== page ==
Cocoon*

On Sunday, my son rigged up a sheet as a sling between the couch and a chair.  For hours, he hung out in this suspended sheet cradle.  He was happy to be held by it and often made references to being a baby again.  At one point, he asked that we talk about babies.  I could not help thinking as I glanced over several times that day that his contraption looked like a cocoon. He regularly would emerge from the cocoon but he rarely moved from his position.
The mind can weave itself warmly in the cocoon of its own thoughts, and dwell a hermit anywhere.  James Russell Lowell
On a cold rainy day like today, I would like one of these cocoon (hopefully a sturdier one!) almost more than anything else.

*

co·coon

[kuh-koon]
noun
1.
the silky envelope spun by the larvae of many insects, assilkworms, serving as a covering while they are in the pupalstage.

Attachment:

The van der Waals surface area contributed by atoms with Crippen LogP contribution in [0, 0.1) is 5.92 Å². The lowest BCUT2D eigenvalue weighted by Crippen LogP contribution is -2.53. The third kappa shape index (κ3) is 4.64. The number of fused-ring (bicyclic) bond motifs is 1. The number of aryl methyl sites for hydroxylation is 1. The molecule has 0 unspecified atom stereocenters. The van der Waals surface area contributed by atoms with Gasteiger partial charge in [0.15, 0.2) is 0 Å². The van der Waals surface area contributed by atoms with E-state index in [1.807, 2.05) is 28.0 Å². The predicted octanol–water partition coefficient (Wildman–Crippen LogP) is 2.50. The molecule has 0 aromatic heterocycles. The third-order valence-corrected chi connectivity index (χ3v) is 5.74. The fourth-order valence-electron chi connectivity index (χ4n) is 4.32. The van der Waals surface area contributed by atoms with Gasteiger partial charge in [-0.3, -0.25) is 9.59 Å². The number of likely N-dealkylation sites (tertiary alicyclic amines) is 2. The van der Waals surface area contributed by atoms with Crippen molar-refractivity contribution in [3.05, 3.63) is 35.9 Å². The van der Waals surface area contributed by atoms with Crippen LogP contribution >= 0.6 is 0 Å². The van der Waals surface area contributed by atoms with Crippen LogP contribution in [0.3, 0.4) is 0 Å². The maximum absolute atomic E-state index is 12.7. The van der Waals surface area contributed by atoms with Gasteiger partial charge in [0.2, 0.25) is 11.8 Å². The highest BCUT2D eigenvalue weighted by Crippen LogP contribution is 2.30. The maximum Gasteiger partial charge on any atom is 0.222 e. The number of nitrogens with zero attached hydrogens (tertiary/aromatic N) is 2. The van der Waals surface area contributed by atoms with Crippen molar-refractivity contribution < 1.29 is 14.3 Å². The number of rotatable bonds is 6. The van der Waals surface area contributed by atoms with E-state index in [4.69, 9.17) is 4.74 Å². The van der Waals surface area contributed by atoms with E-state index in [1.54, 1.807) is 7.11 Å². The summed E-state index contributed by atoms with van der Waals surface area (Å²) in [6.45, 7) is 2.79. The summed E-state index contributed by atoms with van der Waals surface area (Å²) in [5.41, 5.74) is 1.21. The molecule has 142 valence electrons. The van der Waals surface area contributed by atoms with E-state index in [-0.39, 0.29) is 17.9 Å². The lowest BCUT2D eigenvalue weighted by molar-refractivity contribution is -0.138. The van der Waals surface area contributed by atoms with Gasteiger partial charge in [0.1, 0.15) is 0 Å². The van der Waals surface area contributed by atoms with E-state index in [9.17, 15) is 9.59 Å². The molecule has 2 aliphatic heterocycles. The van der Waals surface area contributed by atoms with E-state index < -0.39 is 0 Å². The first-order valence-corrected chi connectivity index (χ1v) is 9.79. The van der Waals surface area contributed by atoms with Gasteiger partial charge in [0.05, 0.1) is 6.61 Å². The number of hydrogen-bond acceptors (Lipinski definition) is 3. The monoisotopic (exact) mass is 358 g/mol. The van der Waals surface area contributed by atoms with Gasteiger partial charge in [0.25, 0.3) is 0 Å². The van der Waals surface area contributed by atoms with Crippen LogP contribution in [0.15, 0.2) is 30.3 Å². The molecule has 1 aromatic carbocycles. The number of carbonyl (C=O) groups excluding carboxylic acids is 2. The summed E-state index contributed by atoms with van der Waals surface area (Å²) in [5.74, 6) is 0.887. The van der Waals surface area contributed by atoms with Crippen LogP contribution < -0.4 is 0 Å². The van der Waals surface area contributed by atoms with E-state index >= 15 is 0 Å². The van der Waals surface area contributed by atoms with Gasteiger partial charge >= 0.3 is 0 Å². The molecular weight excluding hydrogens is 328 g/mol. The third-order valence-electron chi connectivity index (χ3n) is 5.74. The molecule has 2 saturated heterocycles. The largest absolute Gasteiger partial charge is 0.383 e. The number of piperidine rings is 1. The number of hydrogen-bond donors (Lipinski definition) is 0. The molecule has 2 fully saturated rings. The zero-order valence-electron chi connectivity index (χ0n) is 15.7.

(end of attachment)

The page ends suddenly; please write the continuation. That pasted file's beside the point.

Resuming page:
2.
any of various similar protective coverings in natureas thesilky case in which certain spiders enclose their eggs.
3.
a protective covering, usually consisting of polyvinylchloride, sprayed over machinery, large guns on board ships,etc., to provide an airtight seal and prevent rust during longperiods of storage.
4.
any encompassing protective or hermetic wrapping orenclosure resembling a cocoon: a cocoon of gauze.

dictionary.com

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